A pack of Wolvs attacks
Updated: Oct 18
Over the last years, I have built a lot of synthesizer circuits. Every time a model a synthesizer piece I end up building a circuit that I use as reference. These circuits can be breadboard circuits, commercial DIY kits, or full PCBs. Most of the times I end up doing nothing else with these circuits and I either destroy them, put them in a box, give them away to friends or I add them to my rack.
In a few occasions, I make full eurorack modules. For example, some years ago I designed the PCBs and panel for a Steiner-Parker filter. I gave away the boards to some of my friends and I believe that there are 4 "copies" in existence.
For all the other modules that I have designed (and shown pictures) people often ask me if they can get one. Usually, I'm a bit reluctant because there could be small issues that may need fixing in order to have polished product. Additionally, if I want to turn these modules into products I need to make sure there's a minimum demand that justifies the development efforts.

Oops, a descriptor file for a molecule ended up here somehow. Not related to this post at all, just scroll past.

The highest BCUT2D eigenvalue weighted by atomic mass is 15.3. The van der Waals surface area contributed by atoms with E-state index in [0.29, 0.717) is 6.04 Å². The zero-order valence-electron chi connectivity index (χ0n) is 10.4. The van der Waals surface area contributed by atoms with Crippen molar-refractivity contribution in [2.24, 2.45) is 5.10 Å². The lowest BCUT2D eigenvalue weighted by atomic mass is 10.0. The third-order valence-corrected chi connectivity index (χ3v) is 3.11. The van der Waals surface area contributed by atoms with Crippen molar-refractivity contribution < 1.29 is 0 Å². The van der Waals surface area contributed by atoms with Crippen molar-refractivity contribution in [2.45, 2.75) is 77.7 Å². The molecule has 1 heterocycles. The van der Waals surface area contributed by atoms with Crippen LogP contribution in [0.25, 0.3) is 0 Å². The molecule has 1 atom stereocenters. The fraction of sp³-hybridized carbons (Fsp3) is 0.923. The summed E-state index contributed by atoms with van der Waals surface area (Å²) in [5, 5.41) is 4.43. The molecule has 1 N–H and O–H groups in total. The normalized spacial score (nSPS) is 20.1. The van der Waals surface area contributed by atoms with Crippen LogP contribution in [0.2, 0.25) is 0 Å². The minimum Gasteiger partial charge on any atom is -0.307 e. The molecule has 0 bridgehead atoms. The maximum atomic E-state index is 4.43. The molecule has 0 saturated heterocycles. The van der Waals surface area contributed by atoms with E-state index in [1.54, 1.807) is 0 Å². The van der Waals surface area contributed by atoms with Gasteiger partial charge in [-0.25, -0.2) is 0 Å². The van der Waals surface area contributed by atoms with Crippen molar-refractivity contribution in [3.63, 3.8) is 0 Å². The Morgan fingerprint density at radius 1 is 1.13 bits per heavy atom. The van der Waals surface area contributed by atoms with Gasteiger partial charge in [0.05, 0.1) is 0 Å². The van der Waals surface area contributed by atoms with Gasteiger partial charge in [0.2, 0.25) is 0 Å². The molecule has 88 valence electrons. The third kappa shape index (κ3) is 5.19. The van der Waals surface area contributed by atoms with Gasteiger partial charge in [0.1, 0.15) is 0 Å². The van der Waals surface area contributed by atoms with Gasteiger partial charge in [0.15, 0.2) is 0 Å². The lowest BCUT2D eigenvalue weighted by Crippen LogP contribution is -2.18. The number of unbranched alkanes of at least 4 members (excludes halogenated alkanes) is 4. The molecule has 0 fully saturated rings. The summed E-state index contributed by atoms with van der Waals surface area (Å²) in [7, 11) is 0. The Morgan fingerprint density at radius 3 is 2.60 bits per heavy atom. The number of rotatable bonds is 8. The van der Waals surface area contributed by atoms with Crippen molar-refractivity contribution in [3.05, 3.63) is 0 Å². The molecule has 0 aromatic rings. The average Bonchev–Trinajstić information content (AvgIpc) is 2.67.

The last module I designed is the Wolv wave shaper.
I designed this because I wanted to model the circuit originally conceived by Ian Fritz. This resulted in the virtual Wolv version.
The main reason why I decided to build this is because, as far as I know, it is a very different type of waveshaper. It also seems to be not very popular since I could find just a couple of videos of people showing it. If you want to have an idea on how it behaves, you can check the following video: